At 33, she is the creator, producer, head writer, and star of her own Fox network sitcom, The Mindy Project. Her growing fan base includes more than 2 million Twitter followers, at whom Kaling fires off tweets on topics as varied as shopping, friendship, and the revenge fantasies she has while jogging. Her collection of essays, Is Everyone Hanging Out Without Me? (And Other Concerns), became a best-seller last year when her only claim to fame was being a writer on and co-starring in the NBC series The Office.
If colleagues left in the dust are shaking their heads, Kaling shrugs off her heady ascension. "I'm an Asian kid who grew up the child of immigrants and went to an Ivy League school," she says, her high-pitched voice and rapid speech making her sound like an enthusiastic teenager rather than an industry heavyweight. "I'm a hyper-perfectionist and a people-pleaser."
Raised in Boston with her older brother Vijay by her OB/GYN mother Swati and architect father Avu, Kaling became interested in comedy as a teenager. She spent hours deconstructing movies and comedy skits. After graduating from Dartmouth College, she and her roommate Brenda Withers moved to New York and while looking for work wrote a comedic play called Matt & Ben, in which Kaling played Ben Affleck to Withers' Matt Damon. In 2002, it won top honors at the Fringe Festival. After moving off-Broadway, Time magazine named it among the "Top 10 Theatrical Events of the Year."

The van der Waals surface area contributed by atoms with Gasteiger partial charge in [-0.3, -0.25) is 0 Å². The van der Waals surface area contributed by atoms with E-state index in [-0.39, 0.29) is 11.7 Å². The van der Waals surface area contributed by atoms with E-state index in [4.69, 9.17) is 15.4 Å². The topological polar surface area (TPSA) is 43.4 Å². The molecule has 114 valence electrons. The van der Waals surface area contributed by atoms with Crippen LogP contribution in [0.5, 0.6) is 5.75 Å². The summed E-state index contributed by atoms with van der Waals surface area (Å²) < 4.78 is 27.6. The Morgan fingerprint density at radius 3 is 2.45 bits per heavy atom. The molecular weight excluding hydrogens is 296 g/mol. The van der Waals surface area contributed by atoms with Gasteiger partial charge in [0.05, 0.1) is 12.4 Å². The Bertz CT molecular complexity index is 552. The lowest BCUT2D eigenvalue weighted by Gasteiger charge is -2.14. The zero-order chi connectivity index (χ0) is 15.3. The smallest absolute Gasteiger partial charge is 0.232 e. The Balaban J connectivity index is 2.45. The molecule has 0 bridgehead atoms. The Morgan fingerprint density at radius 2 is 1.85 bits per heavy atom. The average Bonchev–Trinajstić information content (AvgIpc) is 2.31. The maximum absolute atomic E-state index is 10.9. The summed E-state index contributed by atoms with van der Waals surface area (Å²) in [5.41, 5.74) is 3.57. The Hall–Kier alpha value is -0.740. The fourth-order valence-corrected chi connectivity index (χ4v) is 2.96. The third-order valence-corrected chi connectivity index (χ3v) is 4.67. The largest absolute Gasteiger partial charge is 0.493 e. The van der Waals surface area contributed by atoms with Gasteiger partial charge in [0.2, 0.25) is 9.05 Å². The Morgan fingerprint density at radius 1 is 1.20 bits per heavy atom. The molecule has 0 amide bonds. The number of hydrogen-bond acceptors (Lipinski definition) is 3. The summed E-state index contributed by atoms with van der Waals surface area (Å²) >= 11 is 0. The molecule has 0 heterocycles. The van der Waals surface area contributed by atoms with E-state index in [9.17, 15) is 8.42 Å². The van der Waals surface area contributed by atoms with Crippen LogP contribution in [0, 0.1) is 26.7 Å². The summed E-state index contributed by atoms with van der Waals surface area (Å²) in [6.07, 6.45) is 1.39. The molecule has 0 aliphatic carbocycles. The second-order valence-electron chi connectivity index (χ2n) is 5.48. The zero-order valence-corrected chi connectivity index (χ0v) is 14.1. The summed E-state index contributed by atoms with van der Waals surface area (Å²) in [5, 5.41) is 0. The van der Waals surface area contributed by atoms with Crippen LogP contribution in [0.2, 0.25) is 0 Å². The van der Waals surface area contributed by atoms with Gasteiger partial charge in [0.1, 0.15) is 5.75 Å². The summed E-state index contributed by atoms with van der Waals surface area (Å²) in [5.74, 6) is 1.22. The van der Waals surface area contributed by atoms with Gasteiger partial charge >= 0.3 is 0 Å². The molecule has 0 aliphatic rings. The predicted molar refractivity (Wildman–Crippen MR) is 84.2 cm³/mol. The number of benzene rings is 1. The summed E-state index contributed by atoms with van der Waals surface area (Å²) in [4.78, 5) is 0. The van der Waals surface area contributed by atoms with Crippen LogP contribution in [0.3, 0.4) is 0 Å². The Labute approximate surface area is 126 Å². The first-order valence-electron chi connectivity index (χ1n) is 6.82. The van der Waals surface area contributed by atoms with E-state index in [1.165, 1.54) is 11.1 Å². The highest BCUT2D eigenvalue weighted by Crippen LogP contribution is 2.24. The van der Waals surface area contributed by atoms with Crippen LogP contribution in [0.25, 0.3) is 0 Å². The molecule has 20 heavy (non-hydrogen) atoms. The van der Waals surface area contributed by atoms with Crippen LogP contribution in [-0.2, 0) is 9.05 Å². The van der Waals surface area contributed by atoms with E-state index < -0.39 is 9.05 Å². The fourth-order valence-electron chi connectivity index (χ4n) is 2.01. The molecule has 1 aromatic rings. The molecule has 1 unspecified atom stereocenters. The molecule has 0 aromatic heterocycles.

Producer Greg Daniels, just about to launch The Office, took note and hired the then 24-year-old as the show's sole female writer. During her eight-year tenure, the cast earned an Emmy nomination and she earned critical praise for her role as the narcissistic customer service representative Kelly Kapoor.
The Mindy Project
Last year, when the show entered its final season, Kaling made a pitch to Fox: She wanted to write, produce, and star in The Mindy Project, playing a romantic-comedy-obsessed OB/GYN in New York. Then Kaling boarded a plane to Boston, where she spent three months at the bedside of her mother, who was dying of pancreatic cancer. "In some ways, those were the most amazing three months," says Kaling, who describes her relationship with her mother as one of the most significant of her life.
Pancreatic cancer is the fourth leading cause of cancer deaths in the United States. Most patients are diagnosed at a late stage with a five-year survival rate of 2%. "No one is lucky to get cancer, but I remember feeling jealous of people who got a cancer where there were stages and you could do chemo to [treat] it," says Kaling, whose mother lived with the diagnosis for eight months.